In this lesson, you’ll learn about Thomas More’s ‘Utopia’ and learn why living in a perfect world was desirable in 16th-century Europe. Quiz yourself to see how well you did!
Introduction to Utopia
In 1516, Sir Thomas More, an English scholar, writer, and lawyer, published his literary work, Utopia, which was a book that explored the notion of a perfect (and imaginary) society. It arguably has moved readers throughout the ages.
More divides this classic work into two books that portray Utopia as an egalitarian society for the good of every inhabitant.
Book One Summary of Utopia
In Book One, Thomas More and his friend, Peter Giles, interrogate a wayward traveler named Raphael Hythloday. During their intense meeting, the three men converse, exchanging philosophical ideas. More and Giles are impressed by Hythloday’s immense knowledge and ask him why he does not seek employment in the service of a king. Hythloday turns them down, saying he wouldn’t do well at court because it condones blind obedience and favoritism based on flattery rather than performance.
Nevertheless, More and Giles insist that a man of great knowledge has a responsibility to serve his country.The men focus on England during their dialogue. In particular, Hythloday criticizes England for an excessive penal code and an unfair distribution of wealth amongst the population. More and Giles listen attentively, while Hythloday critically analyzes other European countries that have economic troubles due to weak governments. Thus, the purpose of Book One is to establish a worst case scenario for society.More wants to describe the things that are wrong with civilization before he introduces the island nation known as Utopia in Book Two.
The word Utopia comes from the Greek: topos and ou. Topos means ‘place,’ while ou means ‘no:’ together, the words form ‘no place,’ which describes Utopia. Further, Utopia is a pun on the Greek word eu that means ‘perfect’ or ‘new.’ Hence, Utopia is a perfect, imaginary place.
Book Two Summary of Utopia
Book Two begins as More, Giles, and Hythloday have a meal together.
Hythloday shares details about Utopia with his two companions. He explains key features, such as geography, community, family, marriage, education, and social structures, which illuminate the work-life patterns of Utopia. For instance, divorce is permitted for special circumstances, and education is a cultural norm. An island with no borders, Utopia has well-planned towns where farming by traditional families is the main activity.Hythloday continues describing Utopia’s government, law, politics, work, slaves, property, and economics. Utopians elect delegates to lead the government, and they have few reasons for lawyers. Because they have no desire to expand their nation, Utopians do not make foreign alliances.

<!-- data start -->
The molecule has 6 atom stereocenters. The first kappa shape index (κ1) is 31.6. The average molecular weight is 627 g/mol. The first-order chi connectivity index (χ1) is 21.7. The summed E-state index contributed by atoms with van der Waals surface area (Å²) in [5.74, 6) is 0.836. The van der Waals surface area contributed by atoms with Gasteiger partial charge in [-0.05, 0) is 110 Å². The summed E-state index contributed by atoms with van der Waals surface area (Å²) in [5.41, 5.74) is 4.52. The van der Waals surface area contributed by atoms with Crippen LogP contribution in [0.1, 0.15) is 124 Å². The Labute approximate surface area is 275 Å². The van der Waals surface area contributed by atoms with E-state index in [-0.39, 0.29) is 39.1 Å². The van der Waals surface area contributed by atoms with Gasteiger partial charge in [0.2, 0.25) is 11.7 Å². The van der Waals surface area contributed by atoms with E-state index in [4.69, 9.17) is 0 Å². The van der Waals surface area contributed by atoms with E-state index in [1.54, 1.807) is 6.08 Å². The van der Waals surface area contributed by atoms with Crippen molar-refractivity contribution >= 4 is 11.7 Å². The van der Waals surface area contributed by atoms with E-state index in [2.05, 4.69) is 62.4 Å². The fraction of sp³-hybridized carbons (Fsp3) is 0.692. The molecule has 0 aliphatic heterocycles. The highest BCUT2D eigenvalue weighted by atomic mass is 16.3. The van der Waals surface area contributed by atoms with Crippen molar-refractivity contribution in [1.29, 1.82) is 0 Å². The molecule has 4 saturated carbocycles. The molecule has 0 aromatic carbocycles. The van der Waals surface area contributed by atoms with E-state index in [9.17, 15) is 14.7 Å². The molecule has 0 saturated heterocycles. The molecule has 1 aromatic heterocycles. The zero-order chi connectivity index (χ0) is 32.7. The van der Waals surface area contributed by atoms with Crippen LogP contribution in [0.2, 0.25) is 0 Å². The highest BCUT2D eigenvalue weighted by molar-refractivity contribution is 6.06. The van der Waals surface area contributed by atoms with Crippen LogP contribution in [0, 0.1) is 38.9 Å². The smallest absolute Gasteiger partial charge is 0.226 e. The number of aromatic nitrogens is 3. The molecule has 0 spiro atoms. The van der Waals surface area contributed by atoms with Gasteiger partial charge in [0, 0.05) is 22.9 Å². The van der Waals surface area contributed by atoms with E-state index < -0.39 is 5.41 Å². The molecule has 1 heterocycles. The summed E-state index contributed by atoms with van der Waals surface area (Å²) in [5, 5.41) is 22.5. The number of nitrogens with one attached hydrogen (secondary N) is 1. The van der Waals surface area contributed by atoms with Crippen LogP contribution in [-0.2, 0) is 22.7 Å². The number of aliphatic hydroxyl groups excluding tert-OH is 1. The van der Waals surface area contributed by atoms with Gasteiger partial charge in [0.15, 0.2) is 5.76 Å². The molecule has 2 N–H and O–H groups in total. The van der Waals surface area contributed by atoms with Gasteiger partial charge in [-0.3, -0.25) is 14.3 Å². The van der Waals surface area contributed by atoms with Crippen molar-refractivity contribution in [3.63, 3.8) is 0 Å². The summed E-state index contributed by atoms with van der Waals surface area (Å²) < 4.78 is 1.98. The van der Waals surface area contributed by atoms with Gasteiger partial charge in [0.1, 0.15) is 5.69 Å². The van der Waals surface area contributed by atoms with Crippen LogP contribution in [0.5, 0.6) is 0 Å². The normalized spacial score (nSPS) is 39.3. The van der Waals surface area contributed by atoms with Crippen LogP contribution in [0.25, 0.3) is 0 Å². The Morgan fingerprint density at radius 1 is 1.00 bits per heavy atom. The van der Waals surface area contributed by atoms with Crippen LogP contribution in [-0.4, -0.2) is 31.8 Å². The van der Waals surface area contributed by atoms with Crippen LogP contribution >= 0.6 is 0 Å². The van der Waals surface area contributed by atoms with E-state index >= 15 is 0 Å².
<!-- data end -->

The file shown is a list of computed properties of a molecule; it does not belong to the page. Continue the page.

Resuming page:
Further, Hythloday emphasizes that Utopians work only six hours a day and have no need for extravagance. The slaves found in Utopia are criminals or poor workers from other countries. Since Utopians do not engage in trading, they do not use money.The three men also talk about Utopia’s religion, ethics, and medicine. Practicing no formal religion, Utopians follow reason and look into astronomy, but not astrology.
The Utopians are not forced to follow any religious ideals, but they believe in one God. In ethical matters, Utopians are against pre-marital sex, adultery, prostitution, theft, drunkenness, hunting, and gambling. Anyone found guilty of these acts are outlawed from society. In medicine, the people are well cared for by families and doctors. Suicide is accepted when people are terminally ill, but euthanasia is not.
Analysis of Utopia
More’s Utopia is a learning place where people can live free and prosper without the governmental constraints found in England.
Utopians base their lifestyles on rationality, the power of natural reason, rather than devout religion in the Christian sense. Because More uses irony and satire to depict the societies of England and Utopia, readers can easily compare Book One and Book Two. Book One showcases all that is wrong with England’s Christian society, whereas Book Two focuses on what is right about Utopian civilization.Another major issue that More confronts is a comparison of Utopia in terms of the ideal and the idyll. Many scholars find that More’s depiction of Utopia suggests an idyll, or paradise, rather than an ideal or archetype for other countries to model. In fact, More did not approve of every facet of culture and civilization found in Utopia. For example, as a devout Christian, he did not agree with the ideas of divorce, euthanasia, and suicide.
Hence, the purpose for writing Utopia is most often denoted as an effort by More to create an idyllic society that is organized in accordance with social revolution.
Let’s review. Sir Thomas More was an English scholar, writer, and lawyer who wrote the book Utopia, which was a book that explored the notion of a perfect (and imaginary) society. Looking at Utopia, an idyll (or paradise) where people are free from the follies of government, one can understand the character and wayward traveler Raphael Hythloday and his position on Utopia as an alternative for a more just social order. Thus, Sir Thomas More’s literary work has become a classic depiction of a perfect world in which people use rationality, the power of natural reason, rather than indoctrinated Christian ideologies to solve life’s problems.Utopia was separated into two separate books. Book One showcases all that is wrong with England’s Christian society, which stems from weak governments and the need to work for a king or monarchy, a system that promoted flattery as the guiding principle for policy-making.
Book Two focuses on what is right about Utopian civilization, such as its policy of not making foreign alliances or having a trading system resulting in no money, a six-hour work day, and its lack of lawyers.